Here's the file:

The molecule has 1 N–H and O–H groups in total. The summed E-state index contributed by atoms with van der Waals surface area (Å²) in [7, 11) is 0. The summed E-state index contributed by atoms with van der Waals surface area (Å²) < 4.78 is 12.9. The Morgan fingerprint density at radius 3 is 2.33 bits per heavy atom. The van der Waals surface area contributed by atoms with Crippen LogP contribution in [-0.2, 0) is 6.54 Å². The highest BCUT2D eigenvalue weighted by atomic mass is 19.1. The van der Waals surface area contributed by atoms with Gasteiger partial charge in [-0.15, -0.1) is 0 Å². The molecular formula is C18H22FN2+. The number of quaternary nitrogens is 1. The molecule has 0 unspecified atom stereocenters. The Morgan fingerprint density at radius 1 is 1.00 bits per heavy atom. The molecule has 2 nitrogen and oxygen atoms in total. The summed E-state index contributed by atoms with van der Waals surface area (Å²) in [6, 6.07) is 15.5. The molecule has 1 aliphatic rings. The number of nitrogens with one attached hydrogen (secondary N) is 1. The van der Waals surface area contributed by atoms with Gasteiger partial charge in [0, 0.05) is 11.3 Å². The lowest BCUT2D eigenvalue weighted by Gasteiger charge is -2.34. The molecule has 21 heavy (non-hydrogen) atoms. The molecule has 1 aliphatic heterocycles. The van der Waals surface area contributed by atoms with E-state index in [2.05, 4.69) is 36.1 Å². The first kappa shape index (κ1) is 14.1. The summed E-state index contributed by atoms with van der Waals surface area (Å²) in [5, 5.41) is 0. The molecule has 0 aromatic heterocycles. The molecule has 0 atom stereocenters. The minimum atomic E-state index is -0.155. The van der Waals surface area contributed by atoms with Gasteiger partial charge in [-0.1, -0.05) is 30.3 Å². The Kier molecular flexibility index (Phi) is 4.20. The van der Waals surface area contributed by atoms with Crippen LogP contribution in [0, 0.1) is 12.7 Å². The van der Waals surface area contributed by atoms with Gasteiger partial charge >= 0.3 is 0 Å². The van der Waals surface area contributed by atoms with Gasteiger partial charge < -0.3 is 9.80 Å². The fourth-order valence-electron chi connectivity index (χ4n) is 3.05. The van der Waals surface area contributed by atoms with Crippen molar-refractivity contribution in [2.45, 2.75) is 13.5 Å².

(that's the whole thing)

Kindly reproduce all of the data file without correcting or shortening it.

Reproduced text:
The molecule has 1 N–H and O–H groups in total. The summed E-state index contributed by atoms with van der Waals surface area (Å²) in [7, 11) is 0. The summed E-state index contributed by atoms with van der Waals surface area (Å²) < 4.78 is 12.9. The Morgan fingerprint density at radius 3 is 2.33 bits per heavy atom. The van der Waals surface area contributed by atoms with Crippen LogP contribution in [-0.2, 0) is 6.54 Å². The highest BCUT2D eigenvalue weighted by atomic mass is 19.1. The van der Waals surface area contributed by atoms with Gasteiger partial charge in [-0.15, -0.1) is 0 Å². The molecular formula is C18H22FN2+. The number of quaternary nitrogens is 1. The molecule has 0 unspecified atom stereocenters. The Morgan fingerprint density at radius 1 is 1.00 bits per heavy atom. The molecule has 2 nitrogen and oxygen atoms in total. The summed E-state index contributed by atoms with van der Waals surface area (Å²) in [6, 6.07) is 15.5. The molecule has 1 aliphatic rings. The number of nitrogens with one attached hydrogen (secondary N) is 1. The van der Waals surface area contributed by atoms with Gasteiger partial charge in [0, 0.05) is 11.3 Å². The lowest BCUT2D eigenvalue weighted by Gasteiger charge is -2.34. The molecule has 21 heavy (non-hydrogen) atoms. The molecule has 1 aliphatic heterocycles. The van der Waals surface area contributed by atoms with E-state index in [2.05, 4.69) is 36.1 Å². The first kappa shape index (κ1) is 14.1. The summed E-state index contributed by atoms with van der Waals surface area (Å²) in [5, 5.41) is 0. The molecule has 0 aromatic heterocycles. The molecule has 0 atom stereocenters. The minimum atomic E-state index is -0.155. The van der Waals surface area contributed by atoms with Gasteiger partial charge in [-0.1, -0.05) is 30.3 Å². The Kier molecular flexibility index (Phi) is 4.20. The van der Waals surface area contributed by atoms with Crippen LogP contribution in [0, 0.1) is 12.7 Å². The van der Waals surface area contributed by atoms with Gasteiger partial charge >= 0.3 is 0 Å². The van der Waals surface area contributed by atoms with Gasteiger partial charge < -0.3 is 9.80 Å². The fourth-order valence-electron chi connectivity index (χ4n) is 3.05. The van der Waals surface area contributed by atoms with Crippen molar-refractivity contribution in [2.45, 2.75) is 13.5 Å².